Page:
ABSTRACT The chronic nature of tuberculosis (TB), its requirement of long duration of treatment, its ability to evade immune intervention, and its propensity to relapse after drug treatment is discontinued are reminiscent of other chronic, biofilm-associated bacterial diseases. Historically, Mycobacterium tuberculosis was grown as a pellicle, a biofilm-like structure, at the liquid-air interface in a variety of synthetic media. Notably, the most widely administered human vaccine, BCG, is grown as a pellicle for vaccine production. However, the molecular requirements for this growth remain ill defined. Here, we demonstrate that keto-mycolic acids (keto-MA) are essential for pellicle growth, and mutants lacking in or depleted of this MA species are unable to form a pellicle. We investigated the role of the pellicle biofilm in the reduction of antibiotic sensitivity known as drug tolerance using the pellicle-defective ?mmaA4 mutant strain. We discovered that the ?mmaA4 mutant, which is both pellicle defective and highly sensitive to rifampicin (RIF) under planktonic growth, when incorporated within the wild-type pellicle biofilm, was protected from the bactericidal activity of RIF. The observation that growth within the M. tuberculosis pellicle biofilm can confer drug tolerance to a drug-hypersensitive strain suggests that identifying molecular requirements for pellicle growth could lead to development of novel interventions against mycobacterial infections. Our findings also suggest that a class of drugs that can disrupt M. tuberculosis biofilm formation, when used in conjunction with conventional antibiotics, has the potential to overcome drug tolerance. IMPORTANCE Two of the most important questions in tuberculosis (TB) research are (i) how does Mycobacterium tuberculosis persist in the human host for decades in the face of an active immune response and (ii) why does it take six months and four drugs to treat uncomplicated TB. Both these aspects of M. tuberculosis biology are reminiscent of infections caused by organisms capable of forming biofilms. M. tuberculosis is capable of growing as a biofilm-like structure called the pellicle. In this study, we demonstrate that a specific cell wall component, keto-mycolic acid, is essential for pellicle growth. We also demonstrate that a strain of M. tuberculosis that is both drug sensitive and pellicle defective exhibits commensal behavior and becomes drug tolerant by becoming part of a heterogeneous pellicle, a characteristic of multispecies biofilms. These observations could have important implications for identifying novel pathways for M. tuberculosis drug tolerance and the design of new modalities to rapidly treat TB.
We report the involvement of an evolutionarily conserved set of mycobacterial genes, the esx-3 region, in evasion of bacterial killing by innate immunity. Whereas high-dose intravenous infections of mice with the rapidly growing mycobacterial species Mycobacterium smegmatis bearing an intact esx-3 locus were rapidly lethal, infection with an M. smegmatis ?esx-3 mutant (here designated as the IKE strain) was controlled and cleared by a MyD88-dependent bactericidal immune response. Introduction of the orthologous Mycobacterium tuberculosis esx-3 genes into the IKE strain resulted in a strain, designated IKEPLUS, that remained susceptible to innate immune killing and was highly attenuated in mice but had a marked ability to stimulate bactericidal immunity against challenge with virulent M. tuberculosis. Analysis of these adaptive immune responses indicated that the highly protective bactericidal immunity elicited by IKEPLUS was dependent on CD4(+) memory T cells and involved a distinct shift in the pattern of cytokine responses by CD4(+) cells. Our results establish a role for the esx-3 locus in promoting mycobacterial virulence and also identify the IKE strain as a potentially powerful candidate vaccine vector for eliciting protective immunity to M. tuberculosis.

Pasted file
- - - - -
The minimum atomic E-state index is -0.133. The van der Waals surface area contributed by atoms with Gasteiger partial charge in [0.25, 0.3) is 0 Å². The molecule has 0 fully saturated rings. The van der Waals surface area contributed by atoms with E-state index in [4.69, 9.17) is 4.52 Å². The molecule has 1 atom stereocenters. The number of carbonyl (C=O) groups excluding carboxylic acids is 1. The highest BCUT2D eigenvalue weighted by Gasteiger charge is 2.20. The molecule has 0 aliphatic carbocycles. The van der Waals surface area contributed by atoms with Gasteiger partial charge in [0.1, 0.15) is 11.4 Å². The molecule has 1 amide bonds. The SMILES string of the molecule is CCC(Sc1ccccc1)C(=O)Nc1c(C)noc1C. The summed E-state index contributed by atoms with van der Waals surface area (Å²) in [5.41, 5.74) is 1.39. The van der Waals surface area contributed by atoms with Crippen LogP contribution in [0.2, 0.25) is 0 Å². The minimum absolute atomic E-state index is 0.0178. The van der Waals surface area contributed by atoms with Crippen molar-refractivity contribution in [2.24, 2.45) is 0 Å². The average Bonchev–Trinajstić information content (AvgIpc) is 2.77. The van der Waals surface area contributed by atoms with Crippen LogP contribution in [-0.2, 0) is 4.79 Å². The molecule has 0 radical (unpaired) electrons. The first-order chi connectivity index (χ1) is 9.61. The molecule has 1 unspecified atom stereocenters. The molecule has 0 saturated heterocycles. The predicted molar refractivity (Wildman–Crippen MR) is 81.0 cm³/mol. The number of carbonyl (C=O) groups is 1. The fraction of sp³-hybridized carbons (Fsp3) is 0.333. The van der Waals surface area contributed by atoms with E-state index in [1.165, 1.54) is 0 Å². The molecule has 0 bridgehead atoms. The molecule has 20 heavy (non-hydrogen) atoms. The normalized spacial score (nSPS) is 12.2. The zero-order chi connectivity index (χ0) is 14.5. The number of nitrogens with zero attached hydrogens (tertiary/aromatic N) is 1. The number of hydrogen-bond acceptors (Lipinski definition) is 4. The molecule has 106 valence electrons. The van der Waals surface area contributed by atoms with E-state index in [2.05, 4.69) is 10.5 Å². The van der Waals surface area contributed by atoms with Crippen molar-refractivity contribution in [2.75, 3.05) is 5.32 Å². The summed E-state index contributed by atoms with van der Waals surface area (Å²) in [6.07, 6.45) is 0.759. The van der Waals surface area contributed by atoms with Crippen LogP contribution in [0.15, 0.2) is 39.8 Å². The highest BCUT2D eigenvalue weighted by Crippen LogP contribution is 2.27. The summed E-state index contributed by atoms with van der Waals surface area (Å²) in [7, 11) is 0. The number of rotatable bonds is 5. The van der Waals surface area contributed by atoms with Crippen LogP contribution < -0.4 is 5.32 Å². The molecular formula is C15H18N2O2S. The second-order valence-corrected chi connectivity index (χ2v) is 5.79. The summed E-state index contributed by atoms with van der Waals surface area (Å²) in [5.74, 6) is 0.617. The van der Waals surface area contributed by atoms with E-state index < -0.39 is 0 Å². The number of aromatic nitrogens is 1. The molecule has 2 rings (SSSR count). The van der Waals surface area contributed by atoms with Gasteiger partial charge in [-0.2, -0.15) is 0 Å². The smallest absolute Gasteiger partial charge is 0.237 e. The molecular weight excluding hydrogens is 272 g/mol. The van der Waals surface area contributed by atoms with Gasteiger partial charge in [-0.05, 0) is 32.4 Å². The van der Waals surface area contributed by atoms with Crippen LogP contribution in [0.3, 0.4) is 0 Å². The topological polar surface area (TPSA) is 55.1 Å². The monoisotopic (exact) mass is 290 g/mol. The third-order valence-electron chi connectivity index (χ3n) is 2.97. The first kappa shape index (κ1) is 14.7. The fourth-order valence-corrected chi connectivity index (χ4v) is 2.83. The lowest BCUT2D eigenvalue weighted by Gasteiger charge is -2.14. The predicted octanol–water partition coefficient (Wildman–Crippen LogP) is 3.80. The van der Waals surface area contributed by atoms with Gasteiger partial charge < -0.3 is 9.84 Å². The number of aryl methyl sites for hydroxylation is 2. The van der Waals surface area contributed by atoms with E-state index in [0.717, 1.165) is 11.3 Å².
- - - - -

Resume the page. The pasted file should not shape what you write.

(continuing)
A new vaccination strategy is urgently needed for improved control of the global tuberculosis (TB) epidemic. Using a mouse aerosol Mycobacterium tuberculosis challenge model, we investigated the protective efficacy of a mmaA4 gene deletion mutant of Mycobacterium bovis BCG (?mmaA4BCG) formulated in dimethyl dioctadecyl ammonium bromide (DDA) - D(+) trehalose 6,6 dibenenate (TDB) (DDA/TDB) adjuvant. In previous studies, deletion of the mmaA4 gene was shown to reduce the suppression of IL-12 production often seen after mycobacterial infections. While the non-adjuvanted ?mmaA4BCG strain did not protect mice substantially better than conventional BCG against a tuberculous challenge in four protection experiments, the protective responses induced by the ?mmaA4BCG vaccine formulated in DDA/TDB adjuvant was consistently increased relative to nonadjuvanted BCG controls. Furthermore, the ?mmaA4BCG-DDA/TDB vaccine induced significantly higher frequencies of multifunctional (MFT) CD4 T cells expressing both IFN? and TNF? (double positive) or IFN?, TNF? and IL-2 (triple positive) than CD4 T cells derived from mice vaccinated with BCG. These MFT cells were characterized by having higher IFN? and TNF? median fluorescence intensity (MFI) values than monofunctional CD4 T cells. Interestingly, both BCG/adjuvant and ?mmaA4BCG/adjuvant formulations induced significantly higher frequencies of CD4 T cells expressing TNF? and IL-2 than nonadjuvanted BCG or ?mmaA4BCG vaccines indicating that BCG/adjuvant mixtures may be more effective at inducing central memory T cells. Importantly, when either conventional BCG or the mutant were formulated in adjuvant and administered to SCID mice or immunocompromised mice depleted of IFN?, significantly lower vaccine-derived mycobacterial CFU were detected relative to immunodeficient mice injected with non-adjuvanted BCG. Overall, these data suggest that immunization with the ?mmaA4BCG/adjuvant formulation may be an effective, safe, and relatively inexpensive alternative to vaccination with conventional BCG.